Professor Ioannis D. Manariotis and Vasiliki Tsavatopoulou, from the Environmental Engineering Laboratory in the Department of Civil Engineering at the University of Patras, are acknowledged for developing the open pond system for the growth of the microalga Scenedesmus rubescens.

Meet the authors

Dimitris Alexandropoulos received a B.Sc. degree in physics in 1998 from the University of Athens in Greece, an M.Sc. degree in the physics of laser communications in 1999 from the University of Essex in England, and a doctoral degree in 2003. He is now an assistant professor in nanophotonics in the Department of Materials Science at the University of Patras in Greece. Alexandropoulos is also a visiting fellow of the School of Computer Science and Electronic Engineering at Essex. Since September 2018, he has been an affiliated member at the Industrial Systems Institute of the Athena Research Center in Greece. His recent research activities focus on photonic materials, fabrication of micro/nanophotonic structures and holographic optical elements, laser micromachining and applications, and VCSELs and integrated optoelectronic circuits; email: [email protected]

Konstantina Tourlouki works as a photonics engineer at Nanotypos in Greece. She is a graduate student in applied optoelectronics, with an undergraduate degree from the Department of Materials Science at the University of Patras in Greece; email: [email protected].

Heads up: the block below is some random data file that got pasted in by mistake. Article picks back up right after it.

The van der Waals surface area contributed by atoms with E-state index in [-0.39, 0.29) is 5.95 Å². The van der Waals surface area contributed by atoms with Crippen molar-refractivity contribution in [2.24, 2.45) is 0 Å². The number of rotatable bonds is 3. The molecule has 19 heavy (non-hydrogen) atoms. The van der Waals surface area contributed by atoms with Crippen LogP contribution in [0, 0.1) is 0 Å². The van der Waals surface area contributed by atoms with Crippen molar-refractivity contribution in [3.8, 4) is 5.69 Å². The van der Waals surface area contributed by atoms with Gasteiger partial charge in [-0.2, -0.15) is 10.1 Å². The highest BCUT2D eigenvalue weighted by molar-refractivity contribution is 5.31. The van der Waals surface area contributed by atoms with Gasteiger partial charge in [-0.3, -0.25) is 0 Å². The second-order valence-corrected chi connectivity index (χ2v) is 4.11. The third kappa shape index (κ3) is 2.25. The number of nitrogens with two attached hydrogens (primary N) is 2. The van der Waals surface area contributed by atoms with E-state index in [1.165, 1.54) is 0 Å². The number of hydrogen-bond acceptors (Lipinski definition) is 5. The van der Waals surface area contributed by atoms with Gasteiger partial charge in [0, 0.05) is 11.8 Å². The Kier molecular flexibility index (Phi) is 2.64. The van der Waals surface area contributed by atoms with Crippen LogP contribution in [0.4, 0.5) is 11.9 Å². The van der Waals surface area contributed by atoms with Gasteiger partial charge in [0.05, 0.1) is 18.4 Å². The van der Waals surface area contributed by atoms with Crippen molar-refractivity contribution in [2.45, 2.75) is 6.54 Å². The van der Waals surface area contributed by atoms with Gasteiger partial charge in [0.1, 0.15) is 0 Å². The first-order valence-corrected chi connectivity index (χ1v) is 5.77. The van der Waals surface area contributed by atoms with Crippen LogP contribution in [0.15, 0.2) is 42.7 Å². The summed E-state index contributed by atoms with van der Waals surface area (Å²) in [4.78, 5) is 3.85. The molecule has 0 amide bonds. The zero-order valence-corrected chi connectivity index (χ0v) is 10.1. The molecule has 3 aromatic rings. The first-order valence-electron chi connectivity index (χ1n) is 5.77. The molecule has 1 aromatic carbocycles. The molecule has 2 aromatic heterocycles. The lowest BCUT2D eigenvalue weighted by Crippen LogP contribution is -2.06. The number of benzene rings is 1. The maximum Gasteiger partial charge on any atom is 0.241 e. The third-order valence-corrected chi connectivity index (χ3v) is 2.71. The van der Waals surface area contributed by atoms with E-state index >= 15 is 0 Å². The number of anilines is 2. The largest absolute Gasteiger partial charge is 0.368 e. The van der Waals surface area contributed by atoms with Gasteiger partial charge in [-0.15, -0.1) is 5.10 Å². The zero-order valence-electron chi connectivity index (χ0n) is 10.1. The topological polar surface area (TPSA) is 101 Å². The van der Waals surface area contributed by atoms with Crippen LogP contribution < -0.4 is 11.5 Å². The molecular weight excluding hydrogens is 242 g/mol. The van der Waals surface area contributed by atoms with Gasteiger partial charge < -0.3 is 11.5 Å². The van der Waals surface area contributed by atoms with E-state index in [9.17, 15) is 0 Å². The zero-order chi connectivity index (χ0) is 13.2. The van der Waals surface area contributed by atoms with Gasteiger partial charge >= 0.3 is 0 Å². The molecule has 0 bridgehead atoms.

Simone Mazzucato works as a technology research specialist in the Laser Processing Division of SISMA SpA in Italy. He graduated in telecommunications engineering from the University of Padua in Italy, received a doctorate in electronic systems engineering from the University of Essex in England, and worked as an experimentalist for several years in various EU academic institutions. Mazzucato has co-authored more than 50 scientific journal and conference publications in the fields of physics, engineering, and physical chemistry, mainly in regard to material laser characterization; email: [email protected].

References

1. M.A. Hattab et al. (2015). Microalgae harvesting methods for industrial production of biodiesel: critical review and comparative analysis. J Fundam Renew Energy Appl, Vol. 5.

2. K. Dincer et al. (2008). Lower emissions from biodiesel combustion. Energy Sources Part A, Vol. 30, pp. 963-968.

3. F. Alam et al. (2012). Biofuel from algae — is it a viable alternative? Procedia Eng, Vol. 49, pp. 221-227.

4. E. Molina Grima et al. (2003). Recovery of microalgal biomass and metabolites: process options and economics. Biotechnol Adv, Vol. 20, pp. 491-515.

5. A.I. Barros et al. (2015). Harvesting techniques applied to microalgae: a review. Renewable Sustainable Energy Rev, Vol. 41, pp. 1489-1500.

6. K. Tourlouki et al. (2020). A novel microalgae harvesting method using laser micromachined glass fiber reinforced polymers. Photonics, Vol. 7, Issue 42, www.doi.org/10.3390/photonics7020042.

7. B. Podola et al. (2017). Porous substrate bioreactors: a paradigm shift in microalgal biotechnology? Trends Biotechnol, Vol. 35, pp. 121-132.

EuroPhotonics
Winter 2020
pulsed lasersmicroalgaebiofuelglass fiber reinforced polymerlaser processingSISMA S.p.A.Scenedesmus rubescensFeatures